Born at Gore in 1954 Stu Wilson was a NZ Colt and in 1975 was selected for Wellington B. After only two games he was a permanent fixture in the representative A side for the next nine years. In his first full season for Wellington Stu scored sixteen tries in fifteen games. Playing 89 first class games for Wellington he was captain during 1981, which included victory over Scotland, where he achieved a hat trick of tries.
In a distinguished Rugby career he scored more than fifty tries for the All Blacks, Two in his first match wearing the black jersey. For several years his nineteen test tries were an All Black record.
He was only the twelfth man in NZ Rugby history to score more than one hundred first class tries - 104 in total - many of them brilliant, exciting efforts.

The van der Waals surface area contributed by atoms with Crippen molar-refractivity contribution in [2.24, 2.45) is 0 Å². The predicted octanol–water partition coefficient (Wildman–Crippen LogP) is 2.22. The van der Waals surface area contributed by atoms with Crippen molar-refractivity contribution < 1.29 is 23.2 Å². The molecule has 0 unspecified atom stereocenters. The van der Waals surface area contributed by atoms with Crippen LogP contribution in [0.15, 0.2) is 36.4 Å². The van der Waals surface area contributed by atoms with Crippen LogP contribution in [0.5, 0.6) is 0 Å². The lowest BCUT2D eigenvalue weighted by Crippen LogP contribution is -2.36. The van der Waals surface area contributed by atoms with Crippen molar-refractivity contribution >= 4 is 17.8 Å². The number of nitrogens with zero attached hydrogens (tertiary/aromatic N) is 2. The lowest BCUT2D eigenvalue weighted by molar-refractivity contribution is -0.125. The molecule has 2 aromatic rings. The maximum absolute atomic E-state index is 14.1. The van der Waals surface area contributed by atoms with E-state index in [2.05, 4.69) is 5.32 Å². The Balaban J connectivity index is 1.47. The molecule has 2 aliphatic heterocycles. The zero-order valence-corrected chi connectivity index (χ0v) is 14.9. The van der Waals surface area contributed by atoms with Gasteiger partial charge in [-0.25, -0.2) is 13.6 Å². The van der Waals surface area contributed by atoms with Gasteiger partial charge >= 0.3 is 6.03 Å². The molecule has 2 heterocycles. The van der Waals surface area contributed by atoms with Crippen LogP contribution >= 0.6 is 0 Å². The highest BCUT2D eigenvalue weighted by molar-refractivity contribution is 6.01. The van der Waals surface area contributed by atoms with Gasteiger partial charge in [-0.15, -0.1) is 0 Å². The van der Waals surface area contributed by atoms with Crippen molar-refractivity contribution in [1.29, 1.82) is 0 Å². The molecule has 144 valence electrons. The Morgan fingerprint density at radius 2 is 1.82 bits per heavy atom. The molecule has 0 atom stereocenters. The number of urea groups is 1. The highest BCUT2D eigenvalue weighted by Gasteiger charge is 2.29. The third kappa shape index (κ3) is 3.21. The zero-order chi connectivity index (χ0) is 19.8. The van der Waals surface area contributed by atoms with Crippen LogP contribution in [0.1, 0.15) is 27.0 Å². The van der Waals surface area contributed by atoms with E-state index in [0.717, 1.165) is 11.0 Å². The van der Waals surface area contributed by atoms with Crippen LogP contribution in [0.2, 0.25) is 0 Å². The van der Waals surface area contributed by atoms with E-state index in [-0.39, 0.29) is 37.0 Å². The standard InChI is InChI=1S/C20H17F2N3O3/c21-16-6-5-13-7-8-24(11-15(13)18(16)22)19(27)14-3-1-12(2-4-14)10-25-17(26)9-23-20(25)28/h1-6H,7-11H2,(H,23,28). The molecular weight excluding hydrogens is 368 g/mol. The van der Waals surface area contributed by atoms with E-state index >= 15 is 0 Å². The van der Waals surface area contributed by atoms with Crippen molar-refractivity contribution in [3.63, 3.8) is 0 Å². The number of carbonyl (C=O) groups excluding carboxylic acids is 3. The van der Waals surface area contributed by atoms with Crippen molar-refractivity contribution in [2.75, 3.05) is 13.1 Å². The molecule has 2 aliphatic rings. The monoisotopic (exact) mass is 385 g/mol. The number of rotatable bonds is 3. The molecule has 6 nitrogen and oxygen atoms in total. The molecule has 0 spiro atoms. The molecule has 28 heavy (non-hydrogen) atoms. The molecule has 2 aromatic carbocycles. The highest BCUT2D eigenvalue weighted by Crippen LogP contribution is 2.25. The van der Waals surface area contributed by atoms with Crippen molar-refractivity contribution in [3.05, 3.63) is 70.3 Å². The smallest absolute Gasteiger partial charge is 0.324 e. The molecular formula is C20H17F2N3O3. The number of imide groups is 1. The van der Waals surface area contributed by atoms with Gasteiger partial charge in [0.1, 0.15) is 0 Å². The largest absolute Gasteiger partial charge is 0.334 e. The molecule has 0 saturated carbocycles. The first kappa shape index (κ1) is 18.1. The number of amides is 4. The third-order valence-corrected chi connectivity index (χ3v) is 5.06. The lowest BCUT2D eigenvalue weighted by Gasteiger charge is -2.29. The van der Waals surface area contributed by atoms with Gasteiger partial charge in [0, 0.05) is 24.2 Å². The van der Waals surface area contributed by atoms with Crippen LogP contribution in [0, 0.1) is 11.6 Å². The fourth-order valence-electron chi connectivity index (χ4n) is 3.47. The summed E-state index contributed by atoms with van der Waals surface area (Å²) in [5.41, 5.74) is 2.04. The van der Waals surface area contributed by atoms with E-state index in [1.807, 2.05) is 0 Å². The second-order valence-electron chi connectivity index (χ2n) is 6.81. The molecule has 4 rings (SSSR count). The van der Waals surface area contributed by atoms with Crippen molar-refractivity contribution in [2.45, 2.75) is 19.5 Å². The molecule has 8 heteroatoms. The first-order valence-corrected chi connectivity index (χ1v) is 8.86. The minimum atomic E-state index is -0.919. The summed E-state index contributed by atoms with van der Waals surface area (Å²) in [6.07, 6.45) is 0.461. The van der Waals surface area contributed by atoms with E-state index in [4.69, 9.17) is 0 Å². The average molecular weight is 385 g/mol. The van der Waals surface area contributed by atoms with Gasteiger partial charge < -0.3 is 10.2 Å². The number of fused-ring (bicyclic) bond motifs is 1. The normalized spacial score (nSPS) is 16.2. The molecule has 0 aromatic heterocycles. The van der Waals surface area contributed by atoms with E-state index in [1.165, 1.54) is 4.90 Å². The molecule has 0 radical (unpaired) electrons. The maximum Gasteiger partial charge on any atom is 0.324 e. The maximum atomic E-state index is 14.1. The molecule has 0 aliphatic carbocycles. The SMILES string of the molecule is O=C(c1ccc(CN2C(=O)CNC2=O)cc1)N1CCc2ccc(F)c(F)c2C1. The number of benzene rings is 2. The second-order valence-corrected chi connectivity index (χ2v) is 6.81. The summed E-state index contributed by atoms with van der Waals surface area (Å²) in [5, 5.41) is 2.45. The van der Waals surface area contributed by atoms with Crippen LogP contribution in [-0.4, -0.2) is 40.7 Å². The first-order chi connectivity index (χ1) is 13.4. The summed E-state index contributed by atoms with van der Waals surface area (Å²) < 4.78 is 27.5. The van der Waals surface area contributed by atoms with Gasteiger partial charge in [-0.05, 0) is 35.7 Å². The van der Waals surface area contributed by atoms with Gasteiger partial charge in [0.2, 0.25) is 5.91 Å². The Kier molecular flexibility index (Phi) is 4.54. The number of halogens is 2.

Noted for his sense of humour and light hearted attitude Stu carried this into his play making scoring tries in top Rugby look much easier than it is. Among his entertaining displays was a hat trick of tries against the British Isles at Eden Park in 1983.
Stu wore the All Black jersey 85 times and appeared in 34 tests. He made nine overseas tours, including that with the 1978 Grand Slam team which beat all four Home Unions. He was captain in all eight matches of the 1983 tour of England and Scotland.
After captaining the All Black side to Scotland and England he retired from all Rugby, still in his prime in 1984. His retirement was sparked by controversy over a book he co-authored with fellow All Black wing Bernie Fraser - "Ebony and Ivory".
Since his retirement he has remained one of the games most astute observers and his abilities have earned him respect as a media commentator on television and radio. He is also in demand as an after dinner speaker to deliver humorous rugby anecdotes.